China Auto Sales Off to a Strong Start

China topped the United States in auto sales for the first time ever last year, and it looks poised to keep its crown as the world's largest auto market this year as car sales in China got off to a strong start in the first quarter – soaring 76% from 2009.

Some 3.52 million cars were sold in China in the January-March period, according to the China Association of Automobile Manufacturers. The strong showing was partly the result of weak 2009 sales but it was enough to convince carmakers to raise their regional sales forecasts.

General Motors Corp., which leans heavily on its joint venture Shanghai General Motors Co. Ltd., said it would hit its target of 2 million sales in China this year, putting the company four years ahead of schedule.

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China May Let Yuan Appreciate Despite First Trade Deficit in Six Years

China's imports pushed higher in March, which may cause the Asian economic powerhouse to post its first trade deficit in six years.  But even though the deficit bolsters its argument for keeping the yuan pegged to the dollar, it appears Beijing will let its currency appreciate in the near future.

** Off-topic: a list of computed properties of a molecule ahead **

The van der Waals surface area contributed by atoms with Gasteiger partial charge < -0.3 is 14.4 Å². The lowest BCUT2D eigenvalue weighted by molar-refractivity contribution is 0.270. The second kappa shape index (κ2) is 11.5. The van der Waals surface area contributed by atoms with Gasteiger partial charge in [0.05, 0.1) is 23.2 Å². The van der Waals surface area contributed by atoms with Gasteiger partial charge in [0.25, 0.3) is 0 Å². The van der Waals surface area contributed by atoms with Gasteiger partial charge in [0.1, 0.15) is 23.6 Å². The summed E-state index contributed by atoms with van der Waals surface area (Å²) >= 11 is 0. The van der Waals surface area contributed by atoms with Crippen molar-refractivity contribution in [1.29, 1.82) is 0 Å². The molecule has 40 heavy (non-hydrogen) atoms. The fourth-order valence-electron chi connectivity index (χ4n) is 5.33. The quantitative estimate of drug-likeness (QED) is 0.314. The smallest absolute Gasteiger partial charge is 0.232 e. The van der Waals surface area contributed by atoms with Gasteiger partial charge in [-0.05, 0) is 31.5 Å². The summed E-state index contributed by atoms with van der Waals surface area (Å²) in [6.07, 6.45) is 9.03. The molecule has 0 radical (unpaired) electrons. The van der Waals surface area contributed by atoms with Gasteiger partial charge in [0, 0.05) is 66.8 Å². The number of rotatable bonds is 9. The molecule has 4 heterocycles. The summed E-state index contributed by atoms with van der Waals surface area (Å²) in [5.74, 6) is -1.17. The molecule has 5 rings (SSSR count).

Rising commodity prices probably led imports to outpace exports by $390 million in March after a $7.6 billion trade surplus the previous month, according to the median estimate in a Bloomberg News survey of 26 economists.

Nevertheless, a change in China's currency policy is "imminent", and may occur in the next few weeks, Ben Simpfendorfer, a Hong Kong- based economist at Royal Bank of Scotland Group Plc (NYSE ADR: RBS), said Friday on Bloomberg Television.

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Geithner's China Jaunt May Signal Easing of Tensions on Yuan

In a surprise move, Treasury Secretary Timothy Geithner will meet with Chinese Vice Premier Wang Qishan in Beijing today (Thursday), as speculation increases that China is considering letting its currency, the yuan, rise against the dollar.

The unexpected meeting was arranged on-the-fly after Geithner's scheduled trip to India, and may be a sign that both countries are seeking to defuse the currency issue ahead of Chinese President Hu Jintao's trip to Washington next week.

The move follows the Treasury Department's decision last weekend to delay a decision on whether to label China a "currency manipulator."

"[China is] becoming more open to the world, and with that, you're going to see the [yuan] take on a broader role internationally," Geithner said in a Bloomberg Television interview in Mumbai as he finished preparations for the previously unscheduled visit to China. "That's a healthy, necessary adjustment."

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Pacifying the Panda: U.S. Companies Must Take a New Approach to China

There's no question about what kind of profit opportunities the Chinese market offers. Moreover, the willingness of U.S. companies to partner with China in the pursuit of profit is equally blatant.

So why is it that more U.S. businesses feel less welcome in China now than they did four years ago?